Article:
Churchill Gardens, Pimlico

Powell & Moya, London, 1954

 

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The heat accumulator tower 

Galwey, Arphot     Download Original

  • The heat accumulator tower    
  • View from the south-west corner    
  • The east facade    
  • East elevation of a ten-storey block    
  • The pump house and workshop are grouped round the sunken garden    
  • Two of the staircase bays in the east facade    
  • The staircase bays project out from the east facade    
  • The west elevation looking north    
  • The west elevation    
  • View of the east facade from the adjacent block    
  • View of the Sullivan House block    
  • Chaucer House block and the heat-accumulator tower seen from across the Thames    
  • The east wall of the pump house    
  • The pump house illuminated at night    
  • View through pump house to flat block beyond    
  • View up the corner of the pump house    
  • Staircase and balustrade    
  • Interior of a typical kitchen    
  • Entrance door and walkway to flat    
  • Connecting link building between workshop and pump house    
  • Site plan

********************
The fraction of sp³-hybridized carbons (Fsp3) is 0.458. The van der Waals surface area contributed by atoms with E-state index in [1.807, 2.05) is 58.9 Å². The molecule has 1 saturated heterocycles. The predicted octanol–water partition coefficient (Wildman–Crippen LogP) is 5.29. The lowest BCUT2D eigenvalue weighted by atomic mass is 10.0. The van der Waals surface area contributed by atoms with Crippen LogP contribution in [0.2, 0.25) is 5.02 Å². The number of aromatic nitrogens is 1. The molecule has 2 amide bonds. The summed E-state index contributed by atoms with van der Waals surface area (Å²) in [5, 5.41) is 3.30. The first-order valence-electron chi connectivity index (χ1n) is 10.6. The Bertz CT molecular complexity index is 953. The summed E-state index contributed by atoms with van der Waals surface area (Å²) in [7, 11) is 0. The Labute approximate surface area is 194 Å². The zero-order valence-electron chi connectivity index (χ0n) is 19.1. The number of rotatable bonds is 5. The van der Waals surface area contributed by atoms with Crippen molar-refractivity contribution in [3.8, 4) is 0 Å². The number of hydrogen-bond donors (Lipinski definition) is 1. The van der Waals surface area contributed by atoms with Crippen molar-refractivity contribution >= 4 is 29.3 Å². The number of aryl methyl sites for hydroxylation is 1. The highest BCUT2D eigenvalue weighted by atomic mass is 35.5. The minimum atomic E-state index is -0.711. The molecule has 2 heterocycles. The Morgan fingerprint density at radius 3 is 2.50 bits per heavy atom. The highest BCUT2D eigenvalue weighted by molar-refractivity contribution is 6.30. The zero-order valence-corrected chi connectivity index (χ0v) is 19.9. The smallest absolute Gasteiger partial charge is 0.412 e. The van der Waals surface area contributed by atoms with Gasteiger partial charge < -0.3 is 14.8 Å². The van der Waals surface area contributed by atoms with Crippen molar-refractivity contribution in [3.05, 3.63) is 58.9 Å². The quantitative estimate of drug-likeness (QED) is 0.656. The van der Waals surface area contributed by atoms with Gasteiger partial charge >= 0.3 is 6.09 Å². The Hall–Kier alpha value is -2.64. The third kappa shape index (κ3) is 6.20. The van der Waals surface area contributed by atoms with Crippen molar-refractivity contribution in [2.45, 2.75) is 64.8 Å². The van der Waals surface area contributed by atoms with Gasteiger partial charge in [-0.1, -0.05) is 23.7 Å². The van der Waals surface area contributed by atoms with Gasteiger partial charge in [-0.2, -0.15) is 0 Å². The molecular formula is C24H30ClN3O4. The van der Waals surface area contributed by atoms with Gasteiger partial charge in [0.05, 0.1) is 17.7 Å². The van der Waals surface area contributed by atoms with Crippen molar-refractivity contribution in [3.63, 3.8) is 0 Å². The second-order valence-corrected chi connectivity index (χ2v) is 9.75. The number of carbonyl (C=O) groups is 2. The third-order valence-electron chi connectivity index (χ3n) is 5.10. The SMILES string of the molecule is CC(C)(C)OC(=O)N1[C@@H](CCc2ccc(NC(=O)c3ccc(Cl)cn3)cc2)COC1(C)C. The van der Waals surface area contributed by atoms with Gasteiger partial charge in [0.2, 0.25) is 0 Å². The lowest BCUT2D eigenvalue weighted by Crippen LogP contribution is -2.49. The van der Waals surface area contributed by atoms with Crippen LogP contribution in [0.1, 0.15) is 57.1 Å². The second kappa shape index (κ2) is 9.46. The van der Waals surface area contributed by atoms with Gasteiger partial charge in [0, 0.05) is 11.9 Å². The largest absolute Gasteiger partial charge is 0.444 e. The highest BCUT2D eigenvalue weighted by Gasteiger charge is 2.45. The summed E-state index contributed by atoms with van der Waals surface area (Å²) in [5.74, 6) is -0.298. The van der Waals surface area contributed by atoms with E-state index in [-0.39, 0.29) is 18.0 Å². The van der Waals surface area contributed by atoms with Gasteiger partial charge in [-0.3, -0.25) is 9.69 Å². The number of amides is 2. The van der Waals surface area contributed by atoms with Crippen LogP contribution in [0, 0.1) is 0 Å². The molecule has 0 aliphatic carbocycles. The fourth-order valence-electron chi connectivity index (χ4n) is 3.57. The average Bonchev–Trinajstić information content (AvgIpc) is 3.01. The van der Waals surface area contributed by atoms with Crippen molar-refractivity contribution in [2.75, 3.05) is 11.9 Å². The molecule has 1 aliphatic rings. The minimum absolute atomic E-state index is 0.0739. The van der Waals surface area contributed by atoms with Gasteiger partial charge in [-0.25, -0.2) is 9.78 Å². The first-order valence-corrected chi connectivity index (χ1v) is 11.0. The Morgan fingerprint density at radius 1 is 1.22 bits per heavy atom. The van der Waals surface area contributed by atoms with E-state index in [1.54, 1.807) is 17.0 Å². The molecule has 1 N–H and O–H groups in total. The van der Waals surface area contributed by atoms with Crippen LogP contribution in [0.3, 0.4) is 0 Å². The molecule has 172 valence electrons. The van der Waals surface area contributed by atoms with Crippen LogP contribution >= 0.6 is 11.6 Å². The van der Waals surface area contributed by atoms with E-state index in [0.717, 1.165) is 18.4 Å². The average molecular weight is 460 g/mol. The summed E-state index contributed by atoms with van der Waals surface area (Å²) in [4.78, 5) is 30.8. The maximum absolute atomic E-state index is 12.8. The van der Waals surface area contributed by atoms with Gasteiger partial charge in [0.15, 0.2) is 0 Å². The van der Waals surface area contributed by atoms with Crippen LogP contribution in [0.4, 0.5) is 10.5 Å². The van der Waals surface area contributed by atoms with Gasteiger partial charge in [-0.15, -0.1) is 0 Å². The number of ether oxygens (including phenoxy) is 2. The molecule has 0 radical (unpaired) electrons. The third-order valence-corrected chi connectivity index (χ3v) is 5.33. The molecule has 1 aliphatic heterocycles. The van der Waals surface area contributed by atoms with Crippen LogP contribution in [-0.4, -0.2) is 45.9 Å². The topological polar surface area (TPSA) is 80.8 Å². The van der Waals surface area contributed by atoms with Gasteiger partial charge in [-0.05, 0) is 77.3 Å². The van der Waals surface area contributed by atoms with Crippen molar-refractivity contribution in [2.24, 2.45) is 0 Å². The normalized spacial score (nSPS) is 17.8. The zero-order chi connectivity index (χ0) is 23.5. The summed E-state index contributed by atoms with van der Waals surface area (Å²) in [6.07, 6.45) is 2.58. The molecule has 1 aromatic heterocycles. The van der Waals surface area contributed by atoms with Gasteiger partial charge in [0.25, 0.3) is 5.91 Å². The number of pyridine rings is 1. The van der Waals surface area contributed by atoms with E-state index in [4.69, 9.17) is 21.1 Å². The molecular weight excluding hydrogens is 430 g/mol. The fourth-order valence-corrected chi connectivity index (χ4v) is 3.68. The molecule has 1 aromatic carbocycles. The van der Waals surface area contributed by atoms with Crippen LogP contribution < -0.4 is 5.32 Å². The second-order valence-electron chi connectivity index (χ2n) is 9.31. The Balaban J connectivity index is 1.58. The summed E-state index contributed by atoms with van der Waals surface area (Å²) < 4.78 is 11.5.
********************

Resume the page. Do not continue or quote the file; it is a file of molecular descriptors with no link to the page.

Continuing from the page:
• Site plan montage    
  • Site plan of pump house    
  • Ground floor plan of a 10-storey block    
  • Typical floor plan of a 10-storey block    
  • 8th floor plan    
  • Typical flat floor plan    
  • Typical floor plan of 3-storey block    
  • Typical floor plans of  a terrace house    
  • East elevation    
  • Staircase elevation and plan    
  • Cut through section showing heating and hot water system    
  • Section showing district heating system    
  • Detailed section through wall    

Thirty acre housing estate situated on the north bank of the Thames

The estate was developed between 1946 and 1962 under the Abercrombie Plan, replacing Victorian terraces houses damaged during the Blitz.

Comprising 1,600 homes in 32 blocks, the estate is a pioneering example of mixed development, acting as a model for many subsequent public housing projects. Tall slabs of between nine and eleven storeys are enclosed by seven storey blocks and interspersed with maisonettes and terraces.

Construction is in reinforced concrete with transverse spine walls and slab floors. Walls are lined with wood wool slab insulation and the external facades are clad in yellow flint lime brick. The heat accumulator tower consists of an outer casing of rolled steel prefabricated panels enclosed in a casing of rough cast glass in aluminum frames.

The estate is notable for its early and rare example of district heating in the UK. A glass-faced accumulator tower collected the CHP by-product heat in hot water from the now-disused Battersea Power Station, providing heat and hot water throughout the estate. The tower is no longer in use, but still stands as the estate's most prominent feature.

Churchill Gardens was designated a conservation area in 1990, and in 1998 six blocks and the Accumulator Tower were Grade II listed.

Data

  • Begun: 1946
  • Completed: 1954
  • Sector: Residential
  • Funding: Westminster City Council
  • Address: Churchill Gardens, Pimlico, London, SW1V 3LG, United Kingdom

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